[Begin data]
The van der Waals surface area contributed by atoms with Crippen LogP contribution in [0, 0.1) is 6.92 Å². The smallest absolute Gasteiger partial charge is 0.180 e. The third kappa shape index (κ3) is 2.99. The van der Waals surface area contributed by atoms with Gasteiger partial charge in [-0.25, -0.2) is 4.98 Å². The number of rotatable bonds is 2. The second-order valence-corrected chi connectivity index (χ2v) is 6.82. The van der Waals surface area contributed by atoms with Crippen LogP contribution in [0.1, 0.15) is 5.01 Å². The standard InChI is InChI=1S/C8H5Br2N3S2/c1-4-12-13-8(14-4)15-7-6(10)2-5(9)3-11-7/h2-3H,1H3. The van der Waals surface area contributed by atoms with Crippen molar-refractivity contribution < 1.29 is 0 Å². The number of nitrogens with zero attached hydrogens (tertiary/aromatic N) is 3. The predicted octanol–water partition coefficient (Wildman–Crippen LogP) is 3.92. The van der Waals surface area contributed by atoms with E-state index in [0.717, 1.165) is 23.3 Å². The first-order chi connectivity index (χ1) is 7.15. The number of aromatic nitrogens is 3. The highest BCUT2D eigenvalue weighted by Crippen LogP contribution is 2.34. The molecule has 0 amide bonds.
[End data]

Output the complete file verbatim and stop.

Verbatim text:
The van der Waals surface area contributed by atoms with Crippen LogP contribution in [0, 0.1) is 6.92 Å². The smallest absolute Gasteiger partial charge is 0.180 e. The third kappa shape index (κ3) is 2.99. The van der Waals surface area contributed by atoms with Gasteiger partial charge in [-0.25, -0.2) is 4.98 Å². The number of rotatable bonds is 2. The second-order valence-corrected chi connectivity index (χ2v) is 6.82. The van der Waals surface area contributed by atoms with Crippen LogP contribution in [0.1, 0.15) is 5.01 Å². The standard InChI is InChI=1S/C8H5Br2N3S2/c1-4-12-13-8(14-4)15-7-6(10)2-5(9)3-11-7/h2-3H,1H3. The van der Waals surface area contributed by atoms with Crippen molar-refractivity contribution < 1.29 is 0 Å². The number of nitrogens with zero attached hydrogens (tertiary/aromatic N) is 3. The predicted octanol–water partition coefficient (Wildman–Crippen LogP) is 3.92. The van der Waals surface area contributed by atoms with E-state index in [0.717, 1.165) is 23.3 Å². The first-order chi connectivity index (χ1) is 7.15. The number of aromatic nitrogens is 3. The highest BCUT2D eigenvalue weighted by Crippen LogP contribution is 2.34. The molecule has 0 amide bonds.